The pound has plummeted to its lowest ever level against the US dollar after the new Conservative government’s mini-budget collapsed confidence in the UK’s economic management.
Early trading on Monday saw the pound plunge 5% against the dollar to just $1.03 before it managed to claw back two cents when London’s markets opened.
Further turmoil is anticipated and the Bank of England is expected to intervene to try and “save the pound” from collapsing further following chancellor Kwasi Kwarteng’s mini-budget on Friday. The £45 billion tax giveaway to Britain’s richest is to be paid for by massive borrowing.
It has already crashed the pound and shadow chancellor Rachel Reeves told Times Radio that she is “incredibly worried” by the financial markets reaction to Kwarteng’s mini-budget. Labour deputy leader Angela Rayner posted a graph showing sterling’s drop and tweeted: “This isn’t Bitcoin. It’s the British pound. The Tories are recklessly gambling – not with their own money – but all of ours.”
The chancellor’s doubling-down on Sunday – by insisting more tax cuts are on the way in his full budget (expected later this year) – has been called a “schoolboy error” by the Guardian.
That error has caused the pound to plummet even further past Friday’s lows, as soon as markets opened on Monday, with the value of sterling falling against every other currency in the world.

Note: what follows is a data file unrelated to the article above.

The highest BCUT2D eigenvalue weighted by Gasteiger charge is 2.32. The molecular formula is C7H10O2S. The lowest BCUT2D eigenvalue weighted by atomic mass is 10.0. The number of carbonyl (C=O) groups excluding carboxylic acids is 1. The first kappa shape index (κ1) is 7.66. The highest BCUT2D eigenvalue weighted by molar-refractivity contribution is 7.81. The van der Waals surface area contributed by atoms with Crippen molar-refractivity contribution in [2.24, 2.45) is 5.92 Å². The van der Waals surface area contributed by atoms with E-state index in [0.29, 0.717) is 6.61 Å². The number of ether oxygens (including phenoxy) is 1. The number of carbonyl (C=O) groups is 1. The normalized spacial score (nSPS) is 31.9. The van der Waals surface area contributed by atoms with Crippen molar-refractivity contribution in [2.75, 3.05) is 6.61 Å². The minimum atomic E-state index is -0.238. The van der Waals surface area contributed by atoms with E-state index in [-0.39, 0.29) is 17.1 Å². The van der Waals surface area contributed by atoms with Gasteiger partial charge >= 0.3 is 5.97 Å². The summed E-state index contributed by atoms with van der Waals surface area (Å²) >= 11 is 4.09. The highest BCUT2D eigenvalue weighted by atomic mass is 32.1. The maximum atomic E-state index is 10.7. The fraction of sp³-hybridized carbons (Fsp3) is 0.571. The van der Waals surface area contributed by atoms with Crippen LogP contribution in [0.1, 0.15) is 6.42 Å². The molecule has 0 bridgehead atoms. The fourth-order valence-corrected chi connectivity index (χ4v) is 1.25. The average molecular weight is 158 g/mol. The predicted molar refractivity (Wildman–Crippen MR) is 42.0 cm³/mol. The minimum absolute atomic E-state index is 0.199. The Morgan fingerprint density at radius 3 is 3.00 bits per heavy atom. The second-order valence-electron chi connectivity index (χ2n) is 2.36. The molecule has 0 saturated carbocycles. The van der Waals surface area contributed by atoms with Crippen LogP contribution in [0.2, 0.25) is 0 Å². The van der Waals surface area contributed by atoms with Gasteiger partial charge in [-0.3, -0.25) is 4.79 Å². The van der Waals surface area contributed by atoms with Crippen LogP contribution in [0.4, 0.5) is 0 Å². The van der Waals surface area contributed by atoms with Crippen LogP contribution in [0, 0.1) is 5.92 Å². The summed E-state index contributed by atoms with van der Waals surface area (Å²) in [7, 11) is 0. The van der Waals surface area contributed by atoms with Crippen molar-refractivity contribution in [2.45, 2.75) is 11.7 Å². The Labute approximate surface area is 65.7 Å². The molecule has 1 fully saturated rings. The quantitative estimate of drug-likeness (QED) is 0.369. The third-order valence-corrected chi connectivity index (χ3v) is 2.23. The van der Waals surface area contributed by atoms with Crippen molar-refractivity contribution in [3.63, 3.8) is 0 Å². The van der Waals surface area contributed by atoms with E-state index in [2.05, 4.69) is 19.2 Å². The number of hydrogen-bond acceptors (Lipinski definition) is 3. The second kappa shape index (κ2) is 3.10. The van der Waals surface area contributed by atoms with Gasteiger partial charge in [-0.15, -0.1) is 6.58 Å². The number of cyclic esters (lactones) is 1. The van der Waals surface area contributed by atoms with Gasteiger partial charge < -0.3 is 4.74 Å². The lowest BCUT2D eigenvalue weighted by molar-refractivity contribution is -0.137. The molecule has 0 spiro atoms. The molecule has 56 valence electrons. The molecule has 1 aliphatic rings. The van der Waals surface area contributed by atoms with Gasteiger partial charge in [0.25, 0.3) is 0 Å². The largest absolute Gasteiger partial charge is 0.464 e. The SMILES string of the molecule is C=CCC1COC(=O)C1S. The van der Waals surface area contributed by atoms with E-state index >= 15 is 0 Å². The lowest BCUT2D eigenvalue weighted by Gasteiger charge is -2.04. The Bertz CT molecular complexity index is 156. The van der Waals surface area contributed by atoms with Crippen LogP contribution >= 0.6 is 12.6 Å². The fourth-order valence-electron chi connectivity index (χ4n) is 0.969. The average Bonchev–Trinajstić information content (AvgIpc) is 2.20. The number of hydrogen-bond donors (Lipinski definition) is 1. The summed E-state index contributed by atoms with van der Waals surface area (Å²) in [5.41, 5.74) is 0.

The Telegraph reports that government borrowing costs “have soared above” 4% for the first time in more than a decade as investors become “increasingly concerned about the new riskier direction of fiscal policy in the UK, sending gilt yields soaring and triggering a plunge in the pound to record lows.”
Cutting taxes for the rich by piling substantial debt on Britain’s ballooning deficit to try and stimulate economic growth, is seen as extremely reckless by many, including some Conservative MPs.
Their mood has been described as “anxious and uncomfortable” by a former minister who said of Kwarteng’s strategy, “if it was that simple, why didn’t someone do it before?
“We didn’t do it before because we knew there would be a problem.”
It has also opened a “serious split among Conservative MPs”, the Financial Times reports, with the party fracturing between “right wingers in favour of a radical agenda and those alarmed the chancellor has moved too far, too fast.”
Some MPs such as farming minister Mark Spencer have praised the government’s “ambitious” agenda, saying it will “stimulate growth within the economy that benefits us all.”
However, a senior Tory party figure, quoted by the FT questioned the levels of “expertise” in Liz Truss’s government, and said her team is seen as “lightweight” while No 10 and No 11 “are showing signs of being drunk on power.”
The Bank of England has already been urged to intervene to save the pound by hiking interest rates thereby undermining the efficacy of the tax cuts to stimulate growth. As the ex-minister said: “Income tax cuts are all well and good but if you get £150 a month off your income tax but end up paying £250 extra a month on your mortgage, what’s the point?”
The Conservative party conference in Birmingham starts next week and the new leader is likely to be given some time to prove herself by most Tory members. One ex-minister said a “rebellion is unlikely for now”.
However, the old adage that “a week is a long time in politics” may prove the former-minister wrong if the financial markets’ lack of confidence in Truss’s government continues – and the Tory party falls further behind Labour in the polls.